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A mortgage is there to keep a roof over one’s head

December 27th, 2008

On Wednesday I talked about the benefits of re-engineering mortgages. It seems to me that individual borrowers need to experience a period of stability before they’re likely to feel confident enough to trade up to a better home. Read the rest of this entry »

Mortgage Opportunities from Record Rate Cut

December 16th, 2008

Late yesterday (Tuesday) afternoon, the Federal Reserve slashed its target for the overnight federal funds rate to a range of 0 to 0.25 percent. That may sound like meaningless gobbledygook, but it’s not. It’s an all-time record low. Read the rest of this entry »

First the good news, then the bad news.

December 11th, 2008

We’re all happy to learn from Freddie Mac that this week’s rates for 30-year FRMs (fixed rate mortgages) are at their lowest since March 2004. They’re now averaging 5.47 percent, down from last week’s 5.53 percent. This time last year, they were at 6.11 percent.

But there are two pieces of bad news. Read the rest of this entry »

Recession News Might Be Green Light for Mortgage Borrowers

December 4th, 2008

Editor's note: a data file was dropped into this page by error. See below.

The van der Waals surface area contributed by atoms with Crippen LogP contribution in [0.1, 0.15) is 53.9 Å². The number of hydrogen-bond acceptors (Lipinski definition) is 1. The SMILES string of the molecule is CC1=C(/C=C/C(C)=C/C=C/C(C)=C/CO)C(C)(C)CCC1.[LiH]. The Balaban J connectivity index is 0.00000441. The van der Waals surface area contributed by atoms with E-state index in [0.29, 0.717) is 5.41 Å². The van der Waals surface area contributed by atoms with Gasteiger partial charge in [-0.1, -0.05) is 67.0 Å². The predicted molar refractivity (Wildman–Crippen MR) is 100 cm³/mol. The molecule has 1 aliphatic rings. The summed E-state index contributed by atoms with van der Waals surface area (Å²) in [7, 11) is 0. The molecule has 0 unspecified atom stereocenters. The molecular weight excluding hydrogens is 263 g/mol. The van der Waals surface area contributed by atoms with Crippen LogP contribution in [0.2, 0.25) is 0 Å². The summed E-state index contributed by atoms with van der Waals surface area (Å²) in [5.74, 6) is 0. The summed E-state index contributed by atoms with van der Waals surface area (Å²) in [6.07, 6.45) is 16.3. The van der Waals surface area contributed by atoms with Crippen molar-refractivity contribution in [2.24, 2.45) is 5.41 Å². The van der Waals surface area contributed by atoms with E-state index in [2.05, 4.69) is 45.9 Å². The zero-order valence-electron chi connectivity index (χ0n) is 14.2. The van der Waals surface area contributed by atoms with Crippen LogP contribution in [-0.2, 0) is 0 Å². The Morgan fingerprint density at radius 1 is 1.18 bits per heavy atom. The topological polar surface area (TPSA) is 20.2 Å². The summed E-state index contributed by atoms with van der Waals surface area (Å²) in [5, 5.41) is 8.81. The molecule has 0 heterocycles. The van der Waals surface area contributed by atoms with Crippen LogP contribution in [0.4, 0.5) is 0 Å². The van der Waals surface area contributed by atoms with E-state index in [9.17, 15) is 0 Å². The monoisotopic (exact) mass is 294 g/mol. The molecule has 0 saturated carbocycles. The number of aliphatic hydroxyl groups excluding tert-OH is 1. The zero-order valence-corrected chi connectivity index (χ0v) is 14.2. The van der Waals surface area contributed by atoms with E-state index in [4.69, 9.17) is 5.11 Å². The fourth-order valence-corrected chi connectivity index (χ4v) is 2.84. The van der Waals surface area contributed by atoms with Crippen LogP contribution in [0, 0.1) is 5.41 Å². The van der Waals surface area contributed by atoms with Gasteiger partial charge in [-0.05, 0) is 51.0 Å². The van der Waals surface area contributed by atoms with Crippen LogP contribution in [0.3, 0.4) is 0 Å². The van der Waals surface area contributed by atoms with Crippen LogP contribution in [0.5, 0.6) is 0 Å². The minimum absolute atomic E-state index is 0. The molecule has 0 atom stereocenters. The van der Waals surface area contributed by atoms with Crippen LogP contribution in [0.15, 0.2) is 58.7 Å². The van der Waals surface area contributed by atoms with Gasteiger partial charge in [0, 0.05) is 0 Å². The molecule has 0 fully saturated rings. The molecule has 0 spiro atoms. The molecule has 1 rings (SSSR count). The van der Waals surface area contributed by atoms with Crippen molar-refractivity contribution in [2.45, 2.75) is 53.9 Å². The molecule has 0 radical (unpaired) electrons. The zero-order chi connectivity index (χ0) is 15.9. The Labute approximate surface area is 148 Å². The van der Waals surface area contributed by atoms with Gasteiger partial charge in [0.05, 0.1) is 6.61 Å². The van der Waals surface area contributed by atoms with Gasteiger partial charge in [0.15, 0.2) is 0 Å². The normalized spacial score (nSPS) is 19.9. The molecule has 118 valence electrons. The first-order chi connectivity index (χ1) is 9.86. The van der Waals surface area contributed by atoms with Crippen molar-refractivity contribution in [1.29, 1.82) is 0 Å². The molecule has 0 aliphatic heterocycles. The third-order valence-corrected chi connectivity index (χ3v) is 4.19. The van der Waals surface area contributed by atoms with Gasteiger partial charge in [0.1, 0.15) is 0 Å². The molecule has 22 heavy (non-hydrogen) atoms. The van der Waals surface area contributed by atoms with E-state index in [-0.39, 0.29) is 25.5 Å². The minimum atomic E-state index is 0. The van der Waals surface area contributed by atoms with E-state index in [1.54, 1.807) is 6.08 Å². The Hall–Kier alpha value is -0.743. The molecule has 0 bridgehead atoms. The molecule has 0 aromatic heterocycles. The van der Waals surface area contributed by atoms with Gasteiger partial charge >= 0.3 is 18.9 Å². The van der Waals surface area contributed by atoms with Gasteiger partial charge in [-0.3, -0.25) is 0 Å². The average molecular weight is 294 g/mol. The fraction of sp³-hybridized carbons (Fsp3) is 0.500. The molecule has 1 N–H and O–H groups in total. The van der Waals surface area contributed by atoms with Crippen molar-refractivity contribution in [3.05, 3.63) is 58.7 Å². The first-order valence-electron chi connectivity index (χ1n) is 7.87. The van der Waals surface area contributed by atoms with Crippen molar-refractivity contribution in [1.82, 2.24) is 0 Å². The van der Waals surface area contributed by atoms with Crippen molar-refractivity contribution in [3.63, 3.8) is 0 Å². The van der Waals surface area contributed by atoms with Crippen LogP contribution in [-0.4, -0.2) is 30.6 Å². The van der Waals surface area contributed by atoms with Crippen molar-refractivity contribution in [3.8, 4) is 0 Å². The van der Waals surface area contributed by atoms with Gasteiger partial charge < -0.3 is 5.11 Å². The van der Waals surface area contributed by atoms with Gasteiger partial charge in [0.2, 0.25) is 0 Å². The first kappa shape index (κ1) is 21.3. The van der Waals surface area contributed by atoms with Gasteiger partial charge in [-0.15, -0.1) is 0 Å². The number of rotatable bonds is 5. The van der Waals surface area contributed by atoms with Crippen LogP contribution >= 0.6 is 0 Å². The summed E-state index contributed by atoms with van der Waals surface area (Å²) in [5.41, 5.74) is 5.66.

It may only have confirmed what most people already suspected, but the biggest financial news of the week was the official announcement that the United States was already in a recession.

Two very different consequences of the slumping economy could be seen in other news of the week:

While the prospect of unemployment may be enough to give anybody pause, those low mortgage rates should be a green light for many borrowers.

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New Fed Tactic Triggers Dramatic Drop in Mortgage Rates

November 27th, 2008

This week’s mortgage news was dominated by a dramatic drop in mortgage rates triggered by a new Federal Reserve approach to the financial crisis.

Of all the actions taken to address this crisis, none has had such immediate and tangible effects. Neither lowering Fed rates nor providing direct financial support to lenders seemed to make so much as a ripple in the credit markets. However, on news of this latest Fed program, 30-year mortgage rates dropped the better part of a full percentage point, falling near their all-time lows.

The Fed has announced that it will buy $600 billion in existing, mortgage-backed debt. This move both frees up capital for new lending, and gives lenders renewed confidence to make loans. It is the latter especially that accounts for the immediate drop in interest rates.

It is worth a closer look at what this action will and won’t accomplish, but in the short term it is undeniable that it has created a rare opportunity for home buyers and people who want to refinance. 

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Trick for Treat: Mortgage Rates Defy Federal Funds Rate Cut

October 30th, 2008

To much fanfare, the Federal Reserve cut interest rates on October 29th. That was supposed to be this week’s Halloween treat for the markets. The trick came the next day, when Freddie Mac’s survey of mortgage rates revealed that 30-year rates had risen sharply for the week.